Fort Worth Invitational Preview, Picks & Analysis
IF YOU believe in horses for courses then it is difficult to see beyond Jordan Spieth as the most likely winner of the Fort Worth Invitational at the magnificent Colonial Country Club in Texas. The Open champion won the tournament in 2016 and was runner-up in 2015 and 2017 and he clearly loves the place.
When you come back to a golf course where you have good memories, everything just feels right, even if you are not at the top of your game, and all the evidence points to the fact that Spieth is very nearly back to his astonishing best. Incredibly, he arrived at Augusta for The Masters in April with plenty of knowing sages asking questions about his putting.
You will, of course, he aware that Spieth has built his reputation on his incredible ability on the greens. But in the early part of the year he was missing a lot of short putts - an awful lot of short putts. He was questioned endlessly about it. How could a man who had been so good suddenly become so dodgy over four and five-feet putts?
Spieth kept repeating the same mantra: “Don’t panic, everything is just fine. I am simply having some alignment issues but when I get that sorted out everything will be back to normal.” The greens at Augusta are among the fastest anywhere in the world. Surely they would find him out? Not a chance. Spieth duly arrived at his favourite golf course and putted the lights out. It was an astonishing transformation.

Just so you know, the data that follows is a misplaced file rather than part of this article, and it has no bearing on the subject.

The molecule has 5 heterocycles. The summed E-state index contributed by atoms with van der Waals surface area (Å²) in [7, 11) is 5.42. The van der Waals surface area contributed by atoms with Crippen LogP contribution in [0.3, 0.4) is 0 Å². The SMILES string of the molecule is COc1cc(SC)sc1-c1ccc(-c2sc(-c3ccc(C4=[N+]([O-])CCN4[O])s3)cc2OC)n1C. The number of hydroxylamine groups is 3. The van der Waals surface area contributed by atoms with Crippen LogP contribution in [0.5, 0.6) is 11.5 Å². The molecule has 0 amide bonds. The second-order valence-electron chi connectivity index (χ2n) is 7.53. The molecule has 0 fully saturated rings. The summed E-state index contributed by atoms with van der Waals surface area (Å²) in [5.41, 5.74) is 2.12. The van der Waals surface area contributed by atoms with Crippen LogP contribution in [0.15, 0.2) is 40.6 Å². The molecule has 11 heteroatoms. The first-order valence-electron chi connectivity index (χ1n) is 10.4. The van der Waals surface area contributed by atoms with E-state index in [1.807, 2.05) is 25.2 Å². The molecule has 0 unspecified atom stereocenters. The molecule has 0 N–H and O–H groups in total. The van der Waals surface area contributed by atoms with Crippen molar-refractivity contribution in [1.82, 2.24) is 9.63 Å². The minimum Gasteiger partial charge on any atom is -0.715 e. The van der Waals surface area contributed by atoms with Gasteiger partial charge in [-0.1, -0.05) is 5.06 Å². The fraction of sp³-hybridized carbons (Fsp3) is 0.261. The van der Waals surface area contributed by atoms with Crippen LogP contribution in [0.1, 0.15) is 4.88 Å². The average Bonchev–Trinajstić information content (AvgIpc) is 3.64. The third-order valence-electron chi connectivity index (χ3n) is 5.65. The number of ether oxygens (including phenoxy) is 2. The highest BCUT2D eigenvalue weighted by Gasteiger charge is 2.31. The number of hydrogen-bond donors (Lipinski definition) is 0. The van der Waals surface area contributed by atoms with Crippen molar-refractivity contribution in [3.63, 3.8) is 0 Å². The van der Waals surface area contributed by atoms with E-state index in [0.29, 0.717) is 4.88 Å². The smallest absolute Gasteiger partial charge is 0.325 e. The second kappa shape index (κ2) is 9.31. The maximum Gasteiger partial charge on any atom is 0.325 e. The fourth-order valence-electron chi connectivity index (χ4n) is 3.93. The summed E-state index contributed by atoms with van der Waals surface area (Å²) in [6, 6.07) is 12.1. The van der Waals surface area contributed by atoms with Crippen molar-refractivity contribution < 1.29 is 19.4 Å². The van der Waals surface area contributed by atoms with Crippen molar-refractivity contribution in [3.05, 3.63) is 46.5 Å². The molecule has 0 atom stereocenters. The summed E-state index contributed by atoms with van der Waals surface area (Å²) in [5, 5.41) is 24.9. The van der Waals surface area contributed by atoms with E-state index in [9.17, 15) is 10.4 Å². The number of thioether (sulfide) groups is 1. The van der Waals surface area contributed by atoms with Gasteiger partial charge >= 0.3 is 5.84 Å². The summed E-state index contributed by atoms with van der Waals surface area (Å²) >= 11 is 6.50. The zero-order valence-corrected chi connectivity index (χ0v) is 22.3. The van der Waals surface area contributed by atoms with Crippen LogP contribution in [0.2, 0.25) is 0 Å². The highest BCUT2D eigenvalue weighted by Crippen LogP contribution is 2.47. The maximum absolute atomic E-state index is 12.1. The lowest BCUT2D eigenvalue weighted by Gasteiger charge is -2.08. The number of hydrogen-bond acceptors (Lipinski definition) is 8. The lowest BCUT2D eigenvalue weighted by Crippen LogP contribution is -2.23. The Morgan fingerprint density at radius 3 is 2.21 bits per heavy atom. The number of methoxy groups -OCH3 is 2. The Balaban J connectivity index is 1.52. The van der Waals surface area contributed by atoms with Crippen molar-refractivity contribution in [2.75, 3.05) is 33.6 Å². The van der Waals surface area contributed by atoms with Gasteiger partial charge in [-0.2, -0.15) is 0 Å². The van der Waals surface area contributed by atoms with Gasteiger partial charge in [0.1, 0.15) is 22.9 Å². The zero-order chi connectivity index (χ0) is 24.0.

In the weeks since then, his game from tee to green has not been at its best, but that putting stroke is back, and that makes him dangerous on any course.
The Fort Worth Invitational was won in 2011 by David Toms, in 2012 by Zach Johnson (who also won in 2010), in 2013 by the irrepressible Boo Weekley, in 2014 by Adam Scott, in 2015 by Chris Kirk, in 2016 by Spieth and last year by Kevin Kisner. Spieth had chances to successfully defend his title 12 months ago, but Kisner held on.
There are two other men in the field who will arrive at the tournament and draw on good memories of past achievements at Colonial. Zach Johnson is a two-time winner and also has several top 10 finishes to his credit, while Jason Dufner was second in 2012 and 2014. Dufner is a real one-off, a man who often looks as if he would rather be doing anything other than playing tournament golf. He seldom smiles; in fact, he seldom shows any emotion on the course. You would never know by watching his demeanour whether he had just shot a 62 or an 82. But make no mistake about this - he is a fiercely determined competitor who cares deeply about what he does. And off the course he is a very funny man. Really!
Dufner has had his trials and tribulations on the greens, especially when it comes to putts of 10 feet and less. There was a spell when it seemed that he had little control over the club, and he developed a horrible short, jabby putting stroke that must have just about reduced him to tears at time. But he has worked hard to put things right and although his stroke may still not exactly be a thing of beauty, he has once again found a way to get the ball into the hole.